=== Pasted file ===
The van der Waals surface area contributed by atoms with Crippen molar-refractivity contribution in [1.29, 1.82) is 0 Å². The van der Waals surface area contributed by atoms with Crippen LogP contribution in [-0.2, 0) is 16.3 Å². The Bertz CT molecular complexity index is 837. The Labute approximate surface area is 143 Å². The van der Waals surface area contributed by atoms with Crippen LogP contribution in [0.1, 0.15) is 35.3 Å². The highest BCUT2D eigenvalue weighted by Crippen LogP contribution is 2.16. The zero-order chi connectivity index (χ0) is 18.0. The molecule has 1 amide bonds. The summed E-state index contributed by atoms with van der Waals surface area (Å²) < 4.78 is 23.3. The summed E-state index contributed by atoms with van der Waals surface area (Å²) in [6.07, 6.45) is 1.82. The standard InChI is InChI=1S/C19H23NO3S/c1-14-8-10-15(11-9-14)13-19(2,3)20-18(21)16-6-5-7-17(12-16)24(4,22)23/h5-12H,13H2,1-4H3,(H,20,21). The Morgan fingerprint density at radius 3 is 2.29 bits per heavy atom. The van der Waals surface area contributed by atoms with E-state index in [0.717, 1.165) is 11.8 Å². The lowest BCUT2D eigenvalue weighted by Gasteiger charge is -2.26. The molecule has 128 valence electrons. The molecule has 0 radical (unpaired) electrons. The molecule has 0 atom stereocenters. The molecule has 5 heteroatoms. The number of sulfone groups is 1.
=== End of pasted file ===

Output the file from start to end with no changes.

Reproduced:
The van der Waals surface area contributed by atoms with Crippen molar-refractivity contribution in [1.29, 1.82) is 0 Å². The van der Waals surface area contributed by atoms with Crippen LogP contribution in [-0.2, 0) is 16.3 Å². The Bertz CT molecular complexity index is 837. The Labute approximate surface area is 143 Å². The van der Waals surface area contributed by atoms with Crippen LogP contribution in [0.1, 0.15) is 35.3 Å². The highest BCUT2D eigenvalue weighted by Crippen LogP contribution is 2.16. The zero-order chi connectivity index (χ0) is 18.0. The molecule has 1 amide bonds. The summed E-state index contributed by atoms with van der Waals surface area (Å²) < 4.78 is 23.3. The summed E-state index contributed by atoms with van der Waals surface area (Å²) in [6.07, 6.45) is 1.82. The standard InChI is InChI=1S/C19H23NO3S/c1-14-8-10-15(11-9-14)13-19(2,3)20-18(21)16-6-5-7-17(12-16)24(4,22)23/h5-12H,13H2,1-4H3,(H,20,21). The Morgan fingerprint density at radius 3 is 2.29 bits per heavy atom. The van der Waals surface area contributed by atoms with E-state index in [0.717, 1.165) is 11.8 Å². The lowest BCUT2D eigenvalue weighted by Gasteiger charge is -2.26. The molecule has 128 valence electrons. The molecule has 0 radical (unpaired) electrons. The molecule has 0 atom stereocenters. The molecule has 5 heteroatoms. The number of sulfone groups is 1.